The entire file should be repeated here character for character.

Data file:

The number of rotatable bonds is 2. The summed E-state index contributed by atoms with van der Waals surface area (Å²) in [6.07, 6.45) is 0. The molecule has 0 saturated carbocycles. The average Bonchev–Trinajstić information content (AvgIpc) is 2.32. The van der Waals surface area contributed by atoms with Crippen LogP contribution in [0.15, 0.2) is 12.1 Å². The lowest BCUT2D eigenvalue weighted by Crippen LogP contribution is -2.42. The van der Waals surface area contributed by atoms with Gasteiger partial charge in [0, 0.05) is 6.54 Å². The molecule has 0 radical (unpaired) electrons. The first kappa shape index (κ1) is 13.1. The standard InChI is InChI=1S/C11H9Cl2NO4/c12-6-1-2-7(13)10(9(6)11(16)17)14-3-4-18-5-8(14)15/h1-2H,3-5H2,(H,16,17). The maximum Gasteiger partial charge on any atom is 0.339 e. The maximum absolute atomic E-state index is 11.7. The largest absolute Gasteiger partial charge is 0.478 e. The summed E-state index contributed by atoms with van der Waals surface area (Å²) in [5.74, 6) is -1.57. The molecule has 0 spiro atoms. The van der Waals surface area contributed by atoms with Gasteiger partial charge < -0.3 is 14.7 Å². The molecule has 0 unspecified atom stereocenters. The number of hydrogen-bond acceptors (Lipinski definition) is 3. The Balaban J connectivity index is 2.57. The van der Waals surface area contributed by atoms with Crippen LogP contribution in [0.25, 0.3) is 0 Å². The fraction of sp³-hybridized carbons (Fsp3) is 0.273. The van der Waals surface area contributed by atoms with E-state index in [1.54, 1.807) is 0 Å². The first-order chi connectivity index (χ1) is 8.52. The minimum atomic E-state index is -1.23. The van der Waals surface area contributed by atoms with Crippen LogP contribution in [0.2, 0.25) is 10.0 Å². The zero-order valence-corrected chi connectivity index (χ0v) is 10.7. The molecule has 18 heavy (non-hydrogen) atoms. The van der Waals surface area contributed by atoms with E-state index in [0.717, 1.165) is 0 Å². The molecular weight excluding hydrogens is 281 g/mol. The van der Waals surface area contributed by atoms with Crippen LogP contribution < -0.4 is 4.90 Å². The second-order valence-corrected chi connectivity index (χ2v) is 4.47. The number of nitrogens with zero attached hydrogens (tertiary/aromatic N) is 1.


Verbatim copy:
The number of rotatable bonds is 2. The summed E-state index contributed by atoms with van der Waals surface area (Å²) in [6.07, 6.45) is 0. The molecule has 0 saturated carbocycles. The average Bonchev–Trinajstić information content (AvgIpc) is 2.32. The van der Waals surface area contributed by atoms with Crippen LogP contribution in [0.15, 0.2) is 12.1 Å². The lowest BCUT2D eigenvalue weighted by Crippen LogP contribution is -2.42. The van der Waals surface area contributed by atoms with Gasteiger partial charge in [0, 0.05) is 6.54 Å². The molecule has 0 radical (unpaired) electrons. The first kappa shape index (κ1) is 13.1. The standard InChI is InChI=1S/C11H9Cl2NO4/c12-6-1-2-7(13)10(9(6)11(16)17)14-3-4-18-5-8(14)15/h1-2H,3-5H2,(H,16,17). The maximum Gasteiger partial charge on any atom is 0.339 e. The maximum absolute atomic E-state index is 11.7. The largest absolute Gasteiger partial charge is 0.478 e. The summed E-state index contributed by atoms with van der Waals surface area (Å²) in [5.74, 6) is -1.57. The molecule has 0 spiro atoms. The van der Waals surface area contributed by atoms with Gasteiger partial charge < -0.3 is 14.7 Å². The molecule has 0 unspecified atom stereocenters. The number of hydrogen-bond acceptors (Lipinski definition) is 3. The Balaban J connectivity index is 2.57. The van der Waals surface area contributed by atoms with Crippen LogP contribution in [0.25, 0.3) is 0 Å². The fraction of sp³-hybridized carbons (Fsp3) is 0.273. The van der Waals surface area contributed by atoms with E-state index in [1.54, 1.807) is 0 Å². The first-order chi connectivity index (χ1) is 8.52. The minimum atomic E-state index is -1.23. The van der Waals surface area contributed by atoms with Crippen LogP contribution in [0.2, 0.25) is 10.0 Å². The zero-order valence-corrected chi connectivity index (χ0v) is 10.7. The molecule has 18 heavy (non-hydrogen) atoms. The van der Waals surface area contributed by atoms with E-state index in [0.717, 1.165) is 0 Å². The molecular weight excluding hydrogens is 281 g/mol. The van der Waals surface area contributed by atoms with Crippen LogP contribution < -0.4 is 4.90 Å². The second-order valence-corrected chi connectivity index (χ2v) is 4.47. The number of nitrogens with zero attached hydrogens (tertiary/aromatic N) is 1.